Canada will face global pressure to raise rates

January 11, 2014 | Posted by: Mike Garganis

The Federal govt of Canada and the Bank of Canada are supposed to operate independently.  The Minister of Finance gives the Bank of Canada its objectives or its mandate.   And the Bank of Canada is supposed to carry out that mandate.   The dotted line is supposed to allow the Bank of Canada Governor to exercise his/her powers without fear of political influence.

But our current Finance Minister, Mr. Flaherty, doesn’t seem to like those rules.  He has repeatedly opened his mouth at inopportune times.   Take last year, for example, when he publicly criticized Manulife Bank and BMO for advertising a 2.99% 5 yr fixed rate.  He actually asked them to pull those ads!  Not that they were the lowest 5 yr fixed rates at the time, but they were the lowest advertised rates by a major BANK. (as  my regular readers know, mortgage brokers had lower rates… as they usually do).

And this past week he was quoted as saying “there’ll be some pressure there for that to happen."  Flaherty warned in an interview that Canada will face global pressure to raise rates in 2014 as the Fed pulls back on its stimulus efforts.


There’s a lesson to be learned here.  History tells us that whenever there is talk of possible interest rate hikes, the real estate market doesn’t go quiet.  It actually increases sales activity and prices.  Potential homebuyers rush to lock in their rates for fear of paying a higher interest rate later.   I’m sure real estate agents and mortgage lenders are quietly thanking Mr. Flaherty for potential new flow of business that will undoubtedly be coming in the months ahead.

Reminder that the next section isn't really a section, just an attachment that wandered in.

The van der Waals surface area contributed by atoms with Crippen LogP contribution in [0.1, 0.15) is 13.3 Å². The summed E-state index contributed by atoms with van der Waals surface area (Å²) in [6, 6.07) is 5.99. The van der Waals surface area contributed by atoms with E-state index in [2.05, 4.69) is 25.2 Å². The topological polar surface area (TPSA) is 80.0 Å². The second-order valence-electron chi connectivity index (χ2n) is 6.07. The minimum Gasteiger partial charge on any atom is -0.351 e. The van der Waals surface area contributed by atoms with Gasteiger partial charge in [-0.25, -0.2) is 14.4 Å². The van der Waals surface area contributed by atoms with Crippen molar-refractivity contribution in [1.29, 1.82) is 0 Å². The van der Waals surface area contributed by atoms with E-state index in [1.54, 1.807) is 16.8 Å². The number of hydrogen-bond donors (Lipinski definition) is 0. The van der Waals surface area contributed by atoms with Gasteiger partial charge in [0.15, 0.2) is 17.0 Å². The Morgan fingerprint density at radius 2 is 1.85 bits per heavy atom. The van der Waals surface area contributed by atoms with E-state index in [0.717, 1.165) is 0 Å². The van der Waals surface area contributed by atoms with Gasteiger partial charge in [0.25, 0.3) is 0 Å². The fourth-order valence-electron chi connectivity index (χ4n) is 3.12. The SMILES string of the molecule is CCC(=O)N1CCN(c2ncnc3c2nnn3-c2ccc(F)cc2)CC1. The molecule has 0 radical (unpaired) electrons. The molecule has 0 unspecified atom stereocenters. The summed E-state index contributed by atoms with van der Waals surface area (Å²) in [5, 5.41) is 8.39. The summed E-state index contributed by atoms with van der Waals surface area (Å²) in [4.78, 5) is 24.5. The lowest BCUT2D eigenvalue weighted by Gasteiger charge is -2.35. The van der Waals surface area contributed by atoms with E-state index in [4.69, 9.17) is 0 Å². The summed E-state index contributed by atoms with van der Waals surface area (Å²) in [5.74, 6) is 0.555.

Here’s what this really means for borrowers and homeowners.    First, don’t panic.   Over the past 3 decades, Variable rate mortgages have clearly been the best mortgage product to be in.  Variable Rates have consistently been lower than any Fixed rate product (88% of the time according to the Milevsky study).    And I’ve been a strong advocate of choosing Variable Rate….except for late 2008 and the Spring of 2013 when Variable rate wasn’t priced well and Fixed rates were a better option.   Today, Variable Rate is a good choice for many of us.


Just remember, not all mortgages are alike.  The terms, privileges and options will vary.   And borrowers are not all alike either.  Their needs, goals and objectives are different. 

Mike Garganis


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